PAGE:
PASSINGS: William S. Aiken Jr.

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William S. Aiken Jr., 90, a former NASA director of aeronautics who earlier in his career had worked on the Bell X-1, the first supersonic aircraft, died May 27 of a blood disorder at a hospital in Baltimore.

Aiken began his career as an aeronautical engineer in 1942 at Langley Laboratory in Hampton, Va., now NASA Langley Research Center.

While at Langley, Aiken was project engineer on the B-24D Liberator bomber and the Bell X-1, which was tested at what is now NASA Dryden Flight Research Center in Edwards, Calif.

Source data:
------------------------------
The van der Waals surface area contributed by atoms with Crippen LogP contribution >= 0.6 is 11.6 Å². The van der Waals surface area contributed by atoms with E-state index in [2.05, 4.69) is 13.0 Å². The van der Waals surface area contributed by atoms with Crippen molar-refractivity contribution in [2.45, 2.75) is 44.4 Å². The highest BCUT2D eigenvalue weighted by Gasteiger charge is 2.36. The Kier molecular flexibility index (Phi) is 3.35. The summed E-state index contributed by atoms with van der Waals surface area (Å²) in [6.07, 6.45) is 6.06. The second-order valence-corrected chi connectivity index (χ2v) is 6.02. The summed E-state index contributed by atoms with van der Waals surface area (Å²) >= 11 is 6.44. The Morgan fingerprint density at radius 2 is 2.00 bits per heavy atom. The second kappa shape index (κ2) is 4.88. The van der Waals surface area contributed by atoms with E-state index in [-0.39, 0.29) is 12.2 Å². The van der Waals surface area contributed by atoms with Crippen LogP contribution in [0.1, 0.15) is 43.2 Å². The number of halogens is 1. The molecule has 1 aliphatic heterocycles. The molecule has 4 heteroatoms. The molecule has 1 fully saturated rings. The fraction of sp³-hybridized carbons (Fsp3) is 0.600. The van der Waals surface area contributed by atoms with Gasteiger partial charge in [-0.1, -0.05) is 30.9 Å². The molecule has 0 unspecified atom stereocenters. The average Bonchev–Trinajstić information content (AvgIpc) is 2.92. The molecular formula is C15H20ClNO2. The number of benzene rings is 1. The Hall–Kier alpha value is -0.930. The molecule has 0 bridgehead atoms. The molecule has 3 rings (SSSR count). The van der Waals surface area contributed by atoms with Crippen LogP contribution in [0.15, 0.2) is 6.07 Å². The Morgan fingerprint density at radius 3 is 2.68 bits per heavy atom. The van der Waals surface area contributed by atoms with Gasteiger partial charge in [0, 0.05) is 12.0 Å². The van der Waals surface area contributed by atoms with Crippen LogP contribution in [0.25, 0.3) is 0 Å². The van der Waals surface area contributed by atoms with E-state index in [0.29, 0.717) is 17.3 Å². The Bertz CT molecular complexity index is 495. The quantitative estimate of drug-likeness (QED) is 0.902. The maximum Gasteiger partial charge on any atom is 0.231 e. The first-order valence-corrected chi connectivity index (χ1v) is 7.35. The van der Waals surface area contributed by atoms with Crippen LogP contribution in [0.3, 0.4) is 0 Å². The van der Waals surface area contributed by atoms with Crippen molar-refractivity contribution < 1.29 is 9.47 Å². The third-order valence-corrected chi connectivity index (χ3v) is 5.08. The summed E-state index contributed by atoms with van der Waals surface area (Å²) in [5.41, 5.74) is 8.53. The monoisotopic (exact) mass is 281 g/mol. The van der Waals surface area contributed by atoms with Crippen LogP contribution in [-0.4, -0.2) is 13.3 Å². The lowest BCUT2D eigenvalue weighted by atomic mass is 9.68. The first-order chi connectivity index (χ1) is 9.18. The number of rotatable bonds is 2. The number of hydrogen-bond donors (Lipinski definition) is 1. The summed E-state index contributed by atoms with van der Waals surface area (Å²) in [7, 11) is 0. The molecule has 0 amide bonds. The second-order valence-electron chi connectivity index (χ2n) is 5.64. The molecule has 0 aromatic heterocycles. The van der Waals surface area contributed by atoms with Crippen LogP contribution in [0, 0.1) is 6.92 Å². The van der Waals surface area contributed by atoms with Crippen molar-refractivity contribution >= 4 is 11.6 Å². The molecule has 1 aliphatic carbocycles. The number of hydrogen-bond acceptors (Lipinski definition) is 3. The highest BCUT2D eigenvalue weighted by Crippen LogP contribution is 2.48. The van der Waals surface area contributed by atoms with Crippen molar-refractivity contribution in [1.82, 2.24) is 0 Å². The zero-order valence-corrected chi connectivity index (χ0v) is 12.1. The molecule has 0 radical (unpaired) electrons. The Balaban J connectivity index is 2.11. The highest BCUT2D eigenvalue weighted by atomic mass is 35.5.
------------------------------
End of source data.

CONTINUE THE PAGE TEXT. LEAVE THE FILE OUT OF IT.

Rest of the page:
Aiken was also project engineer for the B-45A jet bomber and the B-47 stratojet bomber. He served as assistant chief of the aircraft and missile division before being promoted in 1961 to NASA headquarters in Washington, D.C.

By the time he retired in 1985, he was director of aeronautics for NASA.

The son of a gas company executive and a homemaker, Aiken was born Nov. 11, 1920, and raised in Elizabeth, N.J. He earned a bachelor's degree in aeronautical engineering from Rensselaer Polytechnic Institute in Troy, N.Y., in 1942.

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